How long an air source heat pump takes to heat water to a desired hot water temperature depends on several factors as follow:
- The higher the desired hot water temperature, the longer it takes.
- The lower the house’s cold water temperature, the longer it takes.
- The bigger the hot water tank (greater water volume), the longer it takes.
- The greater the air source heat pump water heating capacity, the faster it takes.
For instance, if you have a large hot water tank, it’ll take an air source heat pump longer to heat all of the water inside the tank to 60°C. Also, if the air source heat pump heating capacity is lower, it’ll take longer to heat up the water too.
Nonetheless, as a rule of thumb, 1 kW of air source heat pump water heating capacity produces 26 litres of hot water in an hour given that the cold and hot water temperatures are 27°C and 60°C respectively.
Assuming that an air source heat pump has a water heating capacity of 10 kW, it can produce 260 litres of hot water in an hour. So, if you have a 100-litre hot water tank, the air source heat pump needs 23 minutes to heat all of the water inside the tank from 27°C to 60°C.
Can You Run a Shower from an Air Source Heat Pump?
Air source heat pumps heat water and store the hot water inside hot water tanks. If the hot water storage temperature is sufficient, you can comfortably take a shower with the hot water that is produced by an air source heat pump.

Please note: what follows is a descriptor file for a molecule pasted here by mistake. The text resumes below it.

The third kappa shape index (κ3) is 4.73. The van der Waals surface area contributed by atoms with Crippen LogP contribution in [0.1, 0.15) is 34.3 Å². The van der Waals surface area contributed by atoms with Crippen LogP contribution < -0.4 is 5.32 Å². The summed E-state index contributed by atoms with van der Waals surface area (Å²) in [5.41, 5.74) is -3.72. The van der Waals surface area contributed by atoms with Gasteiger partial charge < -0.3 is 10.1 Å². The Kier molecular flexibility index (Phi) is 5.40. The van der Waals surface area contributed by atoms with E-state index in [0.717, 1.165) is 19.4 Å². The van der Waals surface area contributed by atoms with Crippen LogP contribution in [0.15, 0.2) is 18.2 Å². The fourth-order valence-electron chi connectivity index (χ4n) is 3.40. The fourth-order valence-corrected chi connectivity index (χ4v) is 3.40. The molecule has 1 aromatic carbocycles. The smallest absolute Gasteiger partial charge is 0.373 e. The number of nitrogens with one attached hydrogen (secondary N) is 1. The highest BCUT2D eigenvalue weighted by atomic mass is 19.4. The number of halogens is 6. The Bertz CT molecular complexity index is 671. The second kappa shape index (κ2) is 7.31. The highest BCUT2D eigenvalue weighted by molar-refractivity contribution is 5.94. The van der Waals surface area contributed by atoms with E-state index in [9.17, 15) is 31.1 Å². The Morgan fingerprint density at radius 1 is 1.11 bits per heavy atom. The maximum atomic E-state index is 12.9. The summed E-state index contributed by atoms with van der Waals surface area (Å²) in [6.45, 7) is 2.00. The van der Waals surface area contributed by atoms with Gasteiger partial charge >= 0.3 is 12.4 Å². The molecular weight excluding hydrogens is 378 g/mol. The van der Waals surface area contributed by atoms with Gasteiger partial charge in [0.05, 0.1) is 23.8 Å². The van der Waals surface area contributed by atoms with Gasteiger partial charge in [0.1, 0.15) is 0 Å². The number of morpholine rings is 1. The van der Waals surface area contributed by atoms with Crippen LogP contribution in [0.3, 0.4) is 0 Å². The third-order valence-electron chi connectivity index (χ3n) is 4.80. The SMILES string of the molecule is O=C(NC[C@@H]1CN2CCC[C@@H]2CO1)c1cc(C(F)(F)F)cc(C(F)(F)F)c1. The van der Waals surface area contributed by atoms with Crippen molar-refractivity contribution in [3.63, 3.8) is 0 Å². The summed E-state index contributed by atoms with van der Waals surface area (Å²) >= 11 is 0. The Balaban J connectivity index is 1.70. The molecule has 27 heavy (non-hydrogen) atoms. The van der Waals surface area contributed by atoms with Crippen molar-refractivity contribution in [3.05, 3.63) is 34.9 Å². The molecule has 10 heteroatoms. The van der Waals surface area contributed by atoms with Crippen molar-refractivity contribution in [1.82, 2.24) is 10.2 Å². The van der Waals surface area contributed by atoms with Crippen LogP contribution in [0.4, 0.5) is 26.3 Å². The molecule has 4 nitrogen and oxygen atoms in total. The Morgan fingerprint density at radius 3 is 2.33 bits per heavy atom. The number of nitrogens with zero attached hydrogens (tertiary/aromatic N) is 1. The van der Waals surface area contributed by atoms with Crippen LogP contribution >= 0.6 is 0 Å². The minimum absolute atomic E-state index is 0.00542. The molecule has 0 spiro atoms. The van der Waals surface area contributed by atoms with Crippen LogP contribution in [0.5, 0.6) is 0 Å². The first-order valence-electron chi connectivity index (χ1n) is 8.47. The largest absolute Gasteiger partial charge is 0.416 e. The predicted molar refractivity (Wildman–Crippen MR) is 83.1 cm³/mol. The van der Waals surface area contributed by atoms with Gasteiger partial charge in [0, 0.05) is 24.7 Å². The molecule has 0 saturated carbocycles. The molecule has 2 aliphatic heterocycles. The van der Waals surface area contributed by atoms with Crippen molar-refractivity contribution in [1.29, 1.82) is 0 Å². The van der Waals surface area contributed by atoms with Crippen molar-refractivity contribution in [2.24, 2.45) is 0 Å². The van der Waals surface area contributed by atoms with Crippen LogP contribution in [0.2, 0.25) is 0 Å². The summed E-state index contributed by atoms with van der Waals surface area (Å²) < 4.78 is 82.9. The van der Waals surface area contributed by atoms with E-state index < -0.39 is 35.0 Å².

However, air source heat pumps are not instantaneous water heaters. So, you need to turn it on an hour or so earlier before you take the shower to make sure that you’ll have sufficient hot water.
Do Air Source Heat Pumps Work in Winter?
Air source heat pumps harvest heat from the ambient air. So, if the ambient air temperature drops too much, for instance in winter, air source heat pumps may take longer to heat up the water to the desired hot water temperature.
Usually, the minimum ambient air temperature air source heat pumps can work is about -25°C. Beyond that, air source heat pumps may stop producing hot water entirely.
What are the Disadvantages of Air Source Heat Pumps?
Air source heat pumps are known to be efficient and thus, they are better for the environment compared to boilers and conventional water heaters. However, using an air source heat pump for hot water has a few drawbacks:
- Air source heat pumps take longer to produce hot water.
- Air source heat pumps are more expensive to purchase and install.
- Air source heat pumps are more complex and thus, more maintenance is needed.
- Air source heat pumps cannot produce hot water beyond 60°C.
Despite that, air source heat pumps are still great for water heating and hot water production as they only consume 1/3 of the electricity compared to conventional electric water heaters.
To learn more about air source heat pumps in general, see my post What is an Air Source Heat Pump?.
This article was originally published on aircondlounge.com. Actions will be taken for unauthorised republication of this article.